Earthquake Sends Tremors From N.H. To N.C.

Aug 23, 2011
Originally published on August 23, 2011 6:23 pm
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A rare earthquake shook the East Coast this afternoon. The quake caused office workers in Washington, D.C. and other major cities to evacuate their buildings, pouring onto sidewalks. But so far, there are no reports of serious damage. As NPR's Larry Abramson reports, the quake was quite a shock to this usually stable region.

LARRY ABRAMSON: Shortly before 2 o'clock this afternoon, residents of Washington, D.C., felt the ground begin to shake. In the NPR headquarters, the quake began with a slow rolling motion and then really started to rock our building for several nerve-wracking seconds. Even for former West Coast residents, like this reporter, it was unnerving. And to longtime D.C. residents, like Etchins Neblet(ph), it was momentous.

ETCHINS NEBLET: I felt my life flash before my eyes and I'm not being dramatic.

ABRAMSON: Neblet works at Blackboard, a software company across the street from NPR in the Chinatown area. She says she's never felt anything quite like this.

NEBLET: Not at all. I've lived in D.C. all my life and never felt one.

ABRAMSON: Few people in this area have. The US geological survey says the quake was centered between Richmond and Charlottesville, Virginia, and the government pegged the quake at 5.8 in magnitude. Compare that the San Francisco Bay area quake of 1989, which came in at 6.9. But USGS scientist David Russ, says it's been a long time since Virginia has generated a quake this strong.

DAVID RUSS: There was a 5.9 in what we call the Giles County area in 1897, so this pretty much ties the record in historic time for an earthquake in this part of the country.

ABRAMSON: Russ says this was a shallow quake, one to two kilometers deep and that might make ground motion feel more intense. The quake was felt strongly up into New England. David Russ says there are other reasons why this kind of tumbler might shake a broader swath of ground than West Coast events do.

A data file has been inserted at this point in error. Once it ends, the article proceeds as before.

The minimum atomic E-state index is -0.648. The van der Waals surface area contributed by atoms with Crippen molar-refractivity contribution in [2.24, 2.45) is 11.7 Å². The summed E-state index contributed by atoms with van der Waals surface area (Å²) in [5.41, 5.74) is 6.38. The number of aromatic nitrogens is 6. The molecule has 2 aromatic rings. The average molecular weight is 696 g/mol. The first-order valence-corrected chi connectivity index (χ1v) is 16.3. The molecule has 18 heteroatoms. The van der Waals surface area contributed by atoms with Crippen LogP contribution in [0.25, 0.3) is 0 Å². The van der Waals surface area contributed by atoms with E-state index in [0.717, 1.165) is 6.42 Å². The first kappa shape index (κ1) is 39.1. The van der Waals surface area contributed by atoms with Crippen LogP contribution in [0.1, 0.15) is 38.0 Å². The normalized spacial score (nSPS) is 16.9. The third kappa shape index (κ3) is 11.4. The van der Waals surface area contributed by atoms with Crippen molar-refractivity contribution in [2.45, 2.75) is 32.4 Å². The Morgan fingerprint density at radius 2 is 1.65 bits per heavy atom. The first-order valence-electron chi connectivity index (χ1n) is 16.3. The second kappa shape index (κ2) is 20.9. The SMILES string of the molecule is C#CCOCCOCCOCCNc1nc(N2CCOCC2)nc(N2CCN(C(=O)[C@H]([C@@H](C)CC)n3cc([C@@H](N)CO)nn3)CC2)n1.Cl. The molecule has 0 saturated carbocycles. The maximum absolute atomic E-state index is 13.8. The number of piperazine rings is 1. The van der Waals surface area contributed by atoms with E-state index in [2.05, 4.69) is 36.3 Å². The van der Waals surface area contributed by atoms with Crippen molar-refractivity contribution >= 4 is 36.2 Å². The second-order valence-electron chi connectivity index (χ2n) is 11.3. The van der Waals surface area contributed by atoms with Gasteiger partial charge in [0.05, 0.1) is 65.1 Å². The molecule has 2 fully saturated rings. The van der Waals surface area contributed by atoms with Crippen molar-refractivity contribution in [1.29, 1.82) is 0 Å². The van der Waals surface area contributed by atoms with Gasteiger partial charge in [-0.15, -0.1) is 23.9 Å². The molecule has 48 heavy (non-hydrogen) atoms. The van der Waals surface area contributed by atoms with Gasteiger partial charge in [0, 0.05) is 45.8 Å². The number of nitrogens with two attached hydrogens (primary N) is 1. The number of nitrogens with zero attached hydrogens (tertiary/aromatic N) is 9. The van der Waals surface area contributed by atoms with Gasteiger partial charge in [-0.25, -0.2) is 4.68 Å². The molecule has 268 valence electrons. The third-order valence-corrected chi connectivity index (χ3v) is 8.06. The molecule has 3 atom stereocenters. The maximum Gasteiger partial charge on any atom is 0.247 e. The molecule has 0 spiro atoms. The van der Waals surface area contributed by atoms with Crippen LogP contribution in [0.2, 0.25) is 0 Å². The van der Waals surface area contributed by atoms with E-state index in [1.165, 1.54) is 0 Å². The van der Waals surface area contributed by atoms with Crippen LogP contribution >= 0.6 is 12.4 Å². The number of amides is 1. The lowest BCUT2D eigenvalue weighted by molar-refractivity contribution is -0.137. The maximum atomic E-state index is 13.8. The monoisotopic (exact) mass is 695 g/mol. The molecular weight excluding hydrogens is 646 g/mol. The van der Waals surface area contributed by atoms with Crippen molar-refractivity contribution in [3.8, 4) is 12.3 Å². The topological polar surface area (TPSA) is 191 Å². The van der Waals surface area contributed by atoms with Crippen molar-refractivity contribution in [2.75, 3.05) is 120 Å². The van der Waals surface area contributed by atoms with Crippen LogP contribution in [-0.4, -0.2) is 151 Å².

RUSS: The easty earthquake, the crust of the earth, rather, is a little bit older, a little bit cooler and it tends to propagate the seismic energy more efficiently, so you do tend to get long distances for felt events.

ABRAMSON: There was damage at one historic site. The National Cathedral in Washington is the second largest church in the country. This ornate gothic structure is known for elaborate stonework and carved gargoyles, but spokesman Richard Weinberg says some of that stone work has been damaged.

RICHARD WEINBERG: It appears that at least three pinnacles on the central tower have broken off. There's other minor structural damage to the buttresses and fallen pinnacles that appear to be on the grass on the west front and in the back on the east side on the apse lawn.

ABRAMSON: With damage light and no serious injuries, for many, the quake amounted to a strange diversion on a pleasant summer day. In Providence, Rhode Island, city hall worker Doreen Collins says it brought back memories.

DOREEN COLLINS: I felt the earth move. That hasn't happened to me in a long time. I've been married for quite a while, so I'll take earth movement wherever I can get it.

ABRAMSON: As one reader of the Philadelphia Inquirer's website put it, seriously, Earth, not cool. Larry Abramson, NPR News, Washington.



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